MADISON (WSAU) A key state Assembly panel has joined the Senate in letting its members cast paper or e-mailed committee ballots without having to meet in public to vote. And it’s raising concerns that the government is trying to do more of its business in secret.
Members of the Assembly organization panel submitted or e-mailed their votes to the clerk’s office last week, when they voted to hire a law firm. That was after Speaker Robin Vos and others were subpoenaed by those trying to dig up alleged hidden documents in the G-O-P redistricting plan. The public notices of those votes are posted at the Capitol, but not on the Legislature’s Web site along with other committee meetings where votes are taken. And those who want to watch a debate before a committee vote cannot do so.
Brett Healy, head of the conservative MacIver Institute, said lawmakers should avoid taking votes that the public cannot witness or record on video. He says technology is great – but not when it’s used to avoid questions by the public or the media.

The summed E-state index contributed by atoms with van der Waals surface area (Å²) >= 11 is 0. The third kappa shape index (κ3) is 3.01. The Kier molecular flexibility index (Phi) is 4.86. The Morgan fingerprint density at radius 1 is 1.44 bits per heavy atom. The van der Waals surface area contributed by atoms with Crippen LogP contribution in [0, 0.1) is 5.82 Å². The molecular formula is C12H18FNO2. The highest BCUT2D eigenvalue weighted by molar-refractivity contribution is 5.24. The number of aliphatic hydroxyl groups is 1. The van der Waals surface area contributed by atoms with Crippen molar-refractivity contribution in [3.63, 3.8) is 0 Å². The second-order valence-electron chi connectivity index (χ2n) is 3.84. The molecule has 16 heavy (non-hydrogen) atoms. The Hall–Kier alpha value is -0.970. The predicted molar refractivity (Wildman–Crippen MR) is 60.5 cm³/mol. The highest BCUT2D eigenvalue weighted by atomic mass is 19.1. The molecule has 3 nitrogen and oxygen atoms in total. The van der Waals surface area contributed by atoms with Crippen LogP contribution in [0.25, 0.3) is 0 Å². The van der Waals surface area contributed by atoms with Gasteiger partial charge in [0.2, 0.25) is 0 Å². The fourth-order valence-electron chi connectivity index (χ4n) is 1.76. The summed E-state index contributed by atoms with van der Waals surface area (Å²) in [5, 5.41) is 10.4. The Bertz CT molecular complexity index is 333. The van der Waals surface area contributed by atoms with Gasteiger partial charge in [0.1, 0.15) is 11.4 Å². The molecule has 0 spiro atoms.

Kit Beyer of the speaker’s office said the Assembly Organization panel uses paper ballots to deal mostly with administrative matters. But the Senate used them 320 times last session – including major committee votes on restricting abortions, and limits on product liability suits. Senate G-O-P leader Scott Fitzgerald says there’s lots of public debate on such issues before paper votes are taken. But on redistricting, Democrats said it made it easier for Republicans to ignore their amendment to put a limit on new legal fees.